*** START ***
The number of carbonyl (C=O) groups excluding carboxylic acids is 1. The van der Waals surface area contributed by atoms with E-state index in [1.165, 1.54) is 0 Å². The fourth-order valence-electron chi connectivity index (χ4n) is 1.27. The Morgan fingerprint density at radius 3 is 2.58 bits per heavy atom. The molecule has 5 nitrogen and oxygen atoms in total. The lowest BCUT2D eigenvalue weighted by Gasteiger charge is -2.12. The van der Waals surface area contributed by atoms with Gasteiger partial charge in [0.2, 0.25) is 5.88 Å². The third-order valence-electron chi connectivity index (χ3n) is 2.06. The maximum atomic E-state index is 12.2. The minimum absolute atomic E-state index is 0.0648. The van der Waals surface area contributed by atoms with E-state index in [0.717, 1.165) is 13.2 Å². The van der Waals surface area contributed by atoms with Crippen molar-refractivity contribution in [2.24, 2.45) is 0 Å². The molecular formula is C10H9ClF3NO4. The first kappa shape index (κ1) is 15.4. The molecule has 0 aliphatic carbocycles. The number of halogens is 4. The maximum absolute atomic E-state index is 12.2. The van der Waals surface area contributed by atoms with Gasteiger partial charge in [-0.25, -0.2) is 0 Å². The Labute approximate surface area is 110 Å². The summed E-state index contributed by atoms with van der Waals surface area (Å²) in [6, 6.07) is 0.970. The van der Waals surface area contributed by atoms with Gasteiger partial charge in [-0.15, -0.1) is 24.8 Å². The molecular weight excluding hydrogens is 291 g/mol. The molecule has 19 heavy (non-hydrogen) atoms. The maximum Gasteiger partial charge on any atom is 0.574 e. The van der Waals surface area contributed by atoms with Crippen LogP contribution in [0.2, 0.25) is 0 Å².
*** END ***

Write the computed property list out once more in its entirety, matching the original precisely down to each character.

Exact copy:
The number of carbonyl (C=O) groups excluding carboxylic acids is 1. The van der Waals surface area contributed by atoms with E-state index in [1.165, 1.54) is 0 Å². The fourth-order valence-electron chi connectivity index (χ4n) is 1.27. The Morgan fingerprint density at radius 3 is 2.58 bits per heavy atom. The molecule has 5 nitrogen and oxygen atoms in total. The lowest BCUT2D eigenvalue weighted by Gasteiger charge is -2.12. The van der Waals surface area contributed by atoms with Gasteiger partial charge in [0.2, 0.25) is 5.88 Å². The third-order valence-electron chi connectivity index (χ3n) is 2.06. The maximum atomic E-state index is 12.2. The minimum absolute atomic E-state index is 0.0648. The van der Waals surface area contributed by atoms with E-state index in [0.717, 1.165) is 13.2 Å². The van der Waals surface area contributed by atoms with Crippen molar-refractivity contribution in [2.24, 2.45) is 0 Å². The molecular formula is C10H9ClF3NO4. The first kappa shape index (κ1) is 15.4. The molecule has 0 aliphatic carbocycles. The number of halogens is 4. The maximum absolute atomic E-state index is 12.2. The van der Waals surface area contributed by atoms with Gasteiger partial charge in [-0.25, -0.2) is 0 Å². The Labute approximate surface area is 110 Å². The summed E-state index contributed by atoms with van der Waals surface area (Å²) in [6, 6.07) is 0.970. The van der Waals surface area contributed by atoms with Gasteiger partial charge in [-0.15, -0.1) is 24.8 Å². The molecular weight excluding hydrogens is 291 g/mol. The molecule has 19 heavy (non-hydrogen) atoms. The maximum Gasteiger partial charge on any atom is 0.574 e. The van der Waals surface area contributed by atoms with Crippen LogP contribution in [0.2, 0.25) is 0 Å².